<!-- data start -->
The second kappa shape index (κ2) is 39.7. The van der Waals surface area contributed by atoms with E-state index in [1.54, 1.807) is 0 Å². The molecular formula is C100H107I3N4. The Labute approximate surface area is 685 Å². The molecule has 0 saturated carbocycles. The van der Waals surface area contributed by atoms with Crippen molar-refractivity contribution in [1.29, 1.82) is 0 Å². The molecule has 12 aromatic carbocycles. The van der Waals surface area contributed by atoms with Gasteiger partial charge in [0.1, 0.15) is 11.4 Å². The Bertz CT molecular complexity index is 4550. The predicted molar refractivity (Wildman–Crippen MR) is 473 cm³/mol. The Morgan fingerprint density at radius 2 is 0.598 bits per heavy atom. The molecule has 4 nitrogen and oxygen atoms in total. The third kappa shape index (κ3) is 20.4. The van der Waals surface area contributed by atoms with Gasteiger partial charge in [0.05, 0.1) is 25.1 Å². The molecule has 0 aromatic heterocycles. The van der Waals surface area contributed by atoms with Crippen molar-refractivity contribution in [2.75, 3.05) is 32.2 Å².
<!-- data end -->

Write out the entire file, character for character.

The second kappa shape index (κ2) is 39.7. The van der Waals surface area contributed by atoms with E-state index in [1.54, 1.807) is 0 Å². The molecular formula is C100H107I3N4. The Labute approximate surface area is 685 Å². The molecule has 0 saturated carbocycles. The van der Waals surface area contributed by atoms with Crippen molar-refractivity contribution in [1.29, 1.82) is 0 Å². The molecule has 12 aromatic carbocycles. The van der Waals surface area contributed by atoms with Gasteiger partial charge in [0.1, 0.15) is 11.4 Å². The Bertz CT molecular complexity index is 4550. The predicted molar refractivity (Wildman–Crippen MR) is 473 cm³/mol. The Morgan fingerprint density at radius 2 is 0.598 bits per heavy atom. The molecule has 4 nitrogen and oxygen atoms in total. The third kappa shape index (κ3) is 20.4. The van der Waals surface area contributed by atoms with Gasteiger partial charge in [0.05, 0.1) is 25.1 Å². The molecule has 0 aromatic heterocycles. The van der Waals surface area contributed by atoms with Crippen molar-refractivity contribution in [2.75, 3.05) is 32.2 Å².